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A combination of activation and repression by a colinear Hox code controls forelimb-restricted expression of Tbx5 and reveals Hox protein specificity.

ABSTRACT: Tight control over gene expression is essential for precision in embryonic development and acquisition of the regulatory elements responsible is the predominant driver for evolution of new structures. Tbx5 and Tbx4, two genes expressed in forelimb and hindlimb-forming regions respectively, play crucial roles in the initiation of limb outgrowth. Evolution of regulatory elements that activate Tbx5 in rostral LPM was essential for the acquisition of forelimbs in vertebrates. We identified such a regulatory element for Tbx5 and demonstrated Hox genes are essential, direct regulators. While the importance of Hox genes in regulating embryonic development is clear, Hox targets and the ways in which each protein executes its specific function are not known. We reveal how nested Hox expression along the rostro-caudal axis restricts Tbx5 expression to forelimb. We demonstrate that Hoxc9, which is expressed in caudal LPM where Tbx5 is not expressed, can form a repressive complex on the Tbx5 forelimb regulatory element. This repressive capacity is limited to Hox proteins expressed in caudal LPM and carried out by two separate protein domains in Hoxc9. Forelimb-restricted expression of Tbx5 and ultimately forelimb formation is therefore achieved through co-option of two characteristics of Hox genes; their colinear expression along the body axis and the functional specificity of different paralogs. Active complexes can be formed by Hox PG proteins present throughout the rostral-caudal LPM while restriction of Tbx5 expression is achieved by superimposing a dominant repressive (Hoxc9) complex that determines the caudal boundary of Tbx5 expression. Our results reveal the regulatory mechanism that ensures emergence of the forelimbs at the correct position along the body. Acquisition of this regulatory element would have been critical for the evolution of limbs in vertebrates and modulation of the factors we have identified can be molecular drivers of the diversity in limb morphology.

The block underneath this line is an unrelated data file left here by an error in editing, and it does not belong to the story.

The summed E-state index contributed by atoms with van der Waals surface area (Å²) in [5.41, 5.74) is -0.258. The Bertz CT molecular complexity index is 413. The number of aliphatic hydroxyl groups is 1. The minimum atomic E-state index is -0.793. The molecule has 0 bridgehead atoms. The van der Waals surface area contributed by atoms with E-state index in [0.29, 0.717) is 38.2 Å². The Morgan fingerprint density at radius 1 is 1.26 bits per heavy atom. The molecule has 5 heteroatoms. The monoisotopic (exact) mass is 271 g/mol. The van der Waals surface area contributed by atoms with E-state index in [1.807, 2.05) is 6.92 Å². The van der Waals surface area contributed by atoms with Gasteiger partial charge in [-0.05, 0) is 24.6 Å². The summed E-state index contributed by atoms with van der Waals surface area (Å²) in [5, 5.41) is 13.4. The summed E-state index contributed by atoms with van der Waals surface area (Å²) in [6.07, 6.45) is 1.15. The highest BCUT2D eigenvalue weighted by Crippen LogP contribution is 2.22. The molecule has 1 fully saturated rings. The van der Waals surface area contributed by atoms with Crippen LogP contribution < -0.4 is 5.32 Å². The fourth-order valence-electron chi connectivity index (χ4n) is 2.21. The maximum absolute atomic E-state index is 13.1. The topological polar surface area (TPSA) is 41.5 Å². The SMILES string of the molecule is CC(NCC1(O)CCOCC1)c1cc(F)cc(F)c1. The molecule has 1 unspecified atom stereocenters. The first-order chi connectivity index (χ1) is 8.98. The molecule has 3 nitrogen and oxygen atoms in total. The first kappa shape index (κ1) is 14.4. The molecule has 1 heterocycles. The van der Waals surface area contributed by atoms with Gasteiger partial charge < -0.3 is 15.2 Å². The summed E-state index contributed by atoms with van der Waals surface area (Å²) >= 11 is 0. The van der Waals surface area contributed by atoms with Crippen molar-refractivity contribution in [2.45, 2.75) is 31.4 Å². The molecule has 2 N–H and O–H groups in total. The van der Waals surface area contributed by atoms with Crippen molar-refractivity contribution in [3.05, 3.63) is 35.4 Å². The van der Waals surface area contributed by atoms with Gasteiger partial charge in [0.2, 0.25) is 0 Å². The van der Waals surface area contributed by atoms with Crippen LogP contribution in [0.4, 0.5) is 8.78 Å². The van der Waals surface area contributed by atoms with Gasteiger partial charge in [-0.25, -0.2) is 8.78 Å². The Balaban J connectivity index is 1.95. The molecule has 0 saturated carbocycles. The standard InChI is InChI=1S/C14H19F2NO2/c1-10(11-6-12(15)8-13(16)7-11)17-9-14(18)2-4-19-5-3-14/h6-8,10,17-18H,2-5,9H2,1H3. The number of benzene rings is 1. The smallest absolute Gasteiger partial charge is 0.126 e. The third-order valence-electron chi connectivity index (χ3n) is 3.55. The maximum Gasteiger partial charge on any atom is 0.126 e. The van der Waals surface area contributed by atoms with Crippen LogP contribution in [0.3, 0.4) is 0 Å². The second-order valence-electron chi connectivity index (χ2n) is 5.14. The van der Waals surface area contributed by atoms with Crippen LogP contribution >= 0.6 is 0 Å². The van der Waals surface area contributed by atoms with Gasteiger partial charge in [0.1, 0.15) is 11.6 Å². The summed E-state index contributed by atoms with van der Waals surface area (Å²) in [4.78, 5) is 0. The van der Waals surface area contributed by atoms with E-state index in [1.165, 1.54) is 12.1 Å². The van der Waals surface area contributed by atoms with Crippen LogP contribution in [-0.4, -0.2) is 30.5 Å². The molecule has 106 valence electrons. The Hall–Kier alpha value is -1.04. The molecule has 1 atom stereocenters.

SUBMITTER: Nishimoto S 

PROVIDER: S-EPMC3961185 | BioStudies | 2014-01-01

REPOSITORIES: biostudies

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